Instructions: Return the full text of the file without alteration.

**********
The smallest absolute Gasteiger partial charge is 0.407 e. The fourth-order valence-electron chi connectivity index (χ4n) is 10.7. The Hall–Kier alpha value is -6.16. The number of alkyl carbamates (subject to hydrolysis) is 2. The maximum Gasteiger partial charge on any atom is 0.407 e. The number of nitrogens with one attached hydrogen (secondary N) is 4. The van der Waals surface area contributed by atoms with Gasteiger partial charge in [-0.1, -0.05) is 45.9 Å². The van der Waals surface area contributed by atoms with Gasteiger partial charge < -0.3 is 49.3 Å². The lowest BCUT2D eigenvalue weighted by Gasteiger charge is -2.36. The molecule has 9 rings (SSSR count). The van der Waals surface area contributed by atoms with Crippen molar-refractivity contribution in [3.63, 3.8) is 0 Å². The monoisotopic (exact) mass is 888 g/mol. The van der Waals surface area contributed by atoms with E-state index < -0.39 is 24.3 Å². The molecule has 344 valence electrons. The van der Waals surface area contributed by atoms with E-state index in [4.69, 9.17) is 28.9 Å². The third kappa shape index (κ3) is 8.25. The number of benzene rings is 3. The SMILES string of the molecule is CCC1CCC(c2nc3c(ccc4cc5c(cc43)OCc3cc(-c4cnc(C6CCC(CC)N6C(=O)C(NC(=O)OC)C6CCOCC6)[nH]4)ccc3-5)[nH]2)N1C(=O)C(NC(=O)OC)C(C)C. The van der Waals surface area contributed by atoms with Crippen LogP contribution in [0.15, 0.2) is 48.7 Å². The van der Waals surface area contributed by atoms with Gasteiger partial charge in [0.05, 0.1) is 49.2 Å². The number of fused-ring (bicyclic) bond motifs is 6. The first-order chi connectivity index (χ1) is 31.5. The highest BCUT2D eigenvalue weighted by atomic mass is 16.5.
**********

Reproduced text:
The smallest absolute Gasteiger partial charge is 0.407 e. The fourth-order valence-electron chi connectivity index (χ4n) is 10.7. The Hall–Kier alpha value is -6.16. The number of alkyl carbamates (subject to hydrolysis) is 2. The maximum Gasteiger partial charge on any atom is 0.407 e. The number of nitrogens with one attached hydrogen (secondary N) is 4. The van der Waals surface area contributed by atoms with Gasteiger partial charge in [-0.1, -0.05) is 45.9 Å². The van der Waals surface area contributed by atoms with Gasteiger partial charge < -0.3 is 49.3 Å². The lowest BCUT2D eigenvalue weighted by Gasteiger charge is -2.36. The molecule has 9 rings (SSSR count). The van der Waals surface area contributed by atoms with Crippen molar-refractivity contribution in [3.63, 3.8) is 0 Å². The monoisotopic (exact) mass is 888 g/mol. The van der Waals surface area contributed by atoms with E-state index < -0.39 is 24.3 Å². The molecule has 344 valence electrons. The van der Waals surface area contributed by atoms with E-state index in [4.69, 9.17) is 28.9 Å². The third kappa shape index (κ3) is 8.25. The number of benzene rings is 3. The SMILES string of the molecule is CCC1CCC(c2nc3c(ccc4cc5c(cc43)OCc3cc(-c4cnc(C6CCC(CC)N6C(=O)C(NC(=O)OC)C6CCOCC6)[nH]4)ccc3-5)[nH]2)N1C(=O)C(NC(=O)OC)C(C)C. The van der Waals surface area contributed by atoms with Crippen LogP contribution in [0.15, 0.2) is 48.7 Å². The van der Waals surface area contributed by atoms with Gasteiger partial charge in [0.05, 0.1) is 49.2 Å². The number of fused-ring (bicyclic) bond motifs is 6. The first-order chi connectivity index (χ1) is 31.5. The highest BCUT2D eigenvalue weighted by atomic mass is 16.5.